If you had mounted your Pentax FA 20-35 AL on a full frame body the resulting image circle would had been bigger than your current sensor and covered the whole film frame, and since that film frame is wider than the aps-c sensor in your current camera you would had got wider coverage on the garage of whatever it is. And you'd see more along the sides of the building.

But now since your aps-c sensor is smaller you only get the center of the image and regardless that your FA lens can draw a bigger image circle only the middle of it is used, and hence you only see the garage and not much out on the side.

Mount the DA lens and it still cover your whole sensor with light so it look the same.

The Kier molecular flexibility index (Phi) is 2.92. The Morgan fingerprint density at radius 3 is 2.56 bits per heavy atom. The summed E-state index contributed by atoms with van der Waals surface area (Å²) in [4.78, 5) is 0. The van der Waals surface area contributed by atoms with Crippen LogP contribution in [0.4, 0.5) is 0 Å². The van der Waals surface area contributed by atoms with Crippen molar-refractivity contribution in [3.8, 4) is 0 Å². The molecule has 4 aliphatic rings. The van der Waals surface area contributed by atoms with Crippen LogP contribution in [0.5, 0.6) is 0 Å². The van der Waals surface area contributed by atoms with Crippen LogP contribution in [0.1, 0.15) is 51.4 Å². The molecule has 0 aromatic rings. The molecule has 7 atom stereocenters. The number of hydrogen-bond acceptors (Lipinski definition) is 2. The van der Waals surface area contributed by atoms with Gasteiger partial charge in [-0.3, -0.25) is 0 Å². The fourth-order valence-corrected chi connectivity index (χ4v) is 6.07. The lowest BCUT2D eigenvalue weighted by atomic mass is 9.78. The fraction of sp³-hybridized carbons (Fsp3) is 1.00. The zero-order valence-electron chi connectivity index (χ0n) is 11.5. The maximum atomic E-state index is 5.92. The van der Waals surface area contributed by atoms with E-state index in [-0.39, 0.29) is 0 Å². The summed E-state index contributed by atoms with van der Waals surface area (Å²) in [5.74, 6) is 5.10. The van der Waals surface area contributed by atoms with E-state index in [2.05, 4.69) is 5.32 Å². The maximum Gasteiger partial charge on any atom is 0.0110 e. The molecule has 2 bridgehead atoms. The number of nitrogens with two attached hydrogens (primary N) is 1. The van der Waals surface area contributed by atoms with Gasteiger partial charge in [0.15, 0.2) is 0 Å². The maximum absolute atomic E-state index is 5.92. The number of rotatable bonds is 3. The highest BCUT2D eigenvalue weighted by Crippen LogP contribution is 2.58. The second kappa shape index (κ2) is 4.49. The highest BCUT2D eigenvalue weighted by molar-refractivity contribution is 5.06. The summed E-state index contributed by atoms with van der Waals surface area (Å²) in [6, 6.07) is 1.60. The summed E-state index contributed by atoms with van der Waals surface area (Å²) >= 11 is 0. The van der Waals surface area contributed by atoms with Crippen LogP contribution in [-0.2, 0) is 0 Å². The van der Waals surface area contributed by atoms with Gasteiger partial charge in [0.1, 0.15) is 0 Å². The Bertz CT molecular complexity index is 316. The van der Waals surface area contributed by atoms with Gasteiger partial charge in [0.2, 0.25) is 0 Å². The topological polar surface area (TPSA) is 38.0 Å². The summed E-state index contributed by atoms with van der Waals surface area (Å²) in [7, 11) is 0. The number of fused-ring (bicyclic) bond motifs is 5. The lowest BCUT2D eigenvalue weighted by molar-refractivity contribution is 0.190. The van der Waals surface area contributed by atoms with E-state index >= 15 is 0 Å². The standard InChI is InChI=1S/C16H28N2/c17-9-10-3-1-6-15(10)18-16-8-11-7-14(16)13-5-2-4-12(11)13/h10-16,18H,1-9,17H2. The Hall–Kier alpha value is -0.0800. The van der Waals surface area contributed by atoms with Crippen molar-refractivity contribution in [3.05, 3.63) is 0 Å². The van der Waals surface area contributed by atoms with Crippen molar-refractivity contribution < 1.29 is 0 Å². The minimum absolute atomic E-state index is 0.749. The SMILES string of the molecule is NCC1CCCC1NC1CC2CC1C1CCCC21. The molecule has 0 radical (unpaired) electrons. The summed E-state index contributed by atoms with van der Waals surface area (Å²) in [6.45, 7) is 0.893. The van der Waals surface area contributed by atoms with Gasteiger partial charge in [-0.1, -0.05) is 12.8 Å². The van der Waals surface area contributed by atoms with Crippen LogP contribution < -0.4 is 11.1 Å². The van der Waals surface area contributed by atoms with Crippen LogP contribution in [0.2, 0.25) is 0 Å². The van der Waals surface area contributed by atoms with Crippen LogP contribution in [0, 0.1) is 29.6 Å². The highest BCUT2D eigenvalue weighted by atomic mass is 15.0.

I don't know how it look since I have no DSLR or designed for digital lenses but I assume that if you would mount the DA glass on a full frame body you'd get vignetting on the sides, or maybe not big enough image circle with totally dark edges, or maybe just less sharpness around the edges since it's not designed for good image quality so far out since there's not sensor catching that light anyway.




This would had been much easier to draw.

Even point'n'shoot cameras is speced with their real focal lengths, look at this Pentax Optio P70 for instance:


4.9-19.6 mm.

That would be very wide on a full format body but the sensor in that one is very small so it will only catch the center which would crop away lots of information along the sides so even if you'd be able to catch your whole garden with a full frame 4.9 mm on such a small sensor only your garage may be left.